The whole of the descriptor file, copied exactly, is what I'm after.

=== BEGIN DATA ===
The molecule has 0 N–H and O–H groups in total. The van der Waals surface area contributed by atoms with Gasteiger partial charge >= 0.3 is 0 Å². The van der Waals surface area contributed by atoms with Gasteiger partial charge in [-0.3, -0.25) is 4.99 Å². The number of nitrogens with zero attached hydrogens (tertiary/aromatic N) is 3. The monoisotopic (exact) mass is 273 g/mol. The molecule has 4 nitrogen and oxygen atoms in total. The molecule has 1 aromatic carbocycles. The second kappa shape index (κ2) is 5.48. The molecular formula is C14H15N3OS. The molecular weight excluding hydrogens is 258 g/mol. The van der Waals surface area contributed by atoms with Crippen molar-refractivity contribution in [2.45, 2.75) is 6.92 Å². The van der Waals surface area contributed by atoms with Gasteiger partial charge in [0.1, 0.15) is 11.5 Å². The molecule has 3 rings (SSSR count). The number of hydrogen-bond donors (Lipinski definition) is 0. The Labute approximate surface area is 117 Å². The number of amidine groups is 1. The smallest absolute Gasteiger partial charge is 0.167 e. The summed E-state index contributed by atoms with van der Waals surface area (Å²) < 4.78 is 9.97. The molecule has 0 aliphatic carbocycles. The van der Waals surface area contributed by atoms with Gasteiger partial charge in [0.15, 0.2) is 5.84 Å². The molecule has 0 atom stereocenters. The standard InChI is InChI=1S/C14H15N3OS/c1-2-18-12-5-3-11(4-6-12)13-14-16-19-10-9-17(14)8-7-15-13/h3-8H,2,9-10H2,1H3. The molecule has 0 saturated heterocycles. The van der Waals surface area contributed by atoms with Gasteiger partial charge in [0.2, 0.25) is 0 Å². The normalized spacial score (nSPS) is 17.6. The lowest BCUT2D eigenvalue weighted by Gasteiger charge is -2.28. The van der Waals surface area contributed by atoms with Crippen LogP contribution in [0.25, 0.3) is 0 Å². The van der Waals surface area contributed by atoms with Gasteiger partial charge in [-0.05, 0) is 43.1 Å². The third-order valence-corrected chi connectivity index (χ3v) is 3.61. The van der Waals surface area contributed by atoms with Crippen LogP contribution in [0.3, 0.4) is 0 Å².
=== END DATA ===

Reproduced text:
The molecule has 0 N–H and O–H groups in total. The van der Waals surface area contributed by atoms with Gasteiger partial charge >= 0.3 is 0 Å². The van der Waals surface area contributed by atoms with Gasteiger partial charge in [-0.3, -0.25) is 4.99 Å². The number of nitrogens with zero attached hydrogens (tertiary/aromatic N) is 3. The monoisotopic (exact) mass is 273 g/mol. The molecule has 4 nitrogen and oxygen atoms in total. The molecule has 1 aromatic carbocycles. The second kappa shape index (κ2) is 5.48. The molecular formula is C14H15N3OS. The molecular weight excluding hydrogens is 258 g/mol. The van der Waals surface area contributed by atoms with Crippen molar-refractivity contribution in [2.45, 2.75) is 6.92 Å². The van der Waals surface area contributed by atoms with Gasteiger partial charge in [0.1, 0.15) is 11.5 Å². The molecule has 3 rings (SSSR count). The number of hydrogen-bond donors (Lipinski definition) is 0. The Labute approximate surface area is 117 Å². The number of amidine groups is 1. The smallest absolute Gasteiger partial charge is 0.167 e. The summed E-state index contributed by atoms with van der Waals surface area (Å²) < 4.78 is 9.97. The molecule has 0 aliphatic carbocycles. The van der Waals surface area contributed by atoms with Gasteiger partial charge in [0.15, 0.2) is 5.84 Å². The molecule has 0 atom stereocenters. The standard InChI is InChI=1S/C14H15N3OS/c1-2-18-12-5-3-11(4-6-12)13-14-16-19-10-9-17(14)8-7-15-13/h3-8H,2,9-10H2,1H3. The molecule has 0 saturated heterocycles. The van der Waals surface area contributed by atoms with Gasteiger partial charge in [0.2, 0.25) is 0 Å². The normalized spacial score (nSPS) is 17.6. The lowest BCUT2D eigenvalue weighted by Gasteiger charge is -2.28. The van der Waals surface area contributed by atoms with Crippen LogP contribution in [0.25, 0.3) is 0 Å². The van der Waals surface area contributed by atoms with Gasteiger partial charge in [-0.05, 0) is 43.1 Å². The third-order valence-corrected chi connectivity index (χ3v) is 3.61. The van der Waals surface area contributed by atoms with Crippen LogP contribution in [0.3, 0.4) is 0 Å².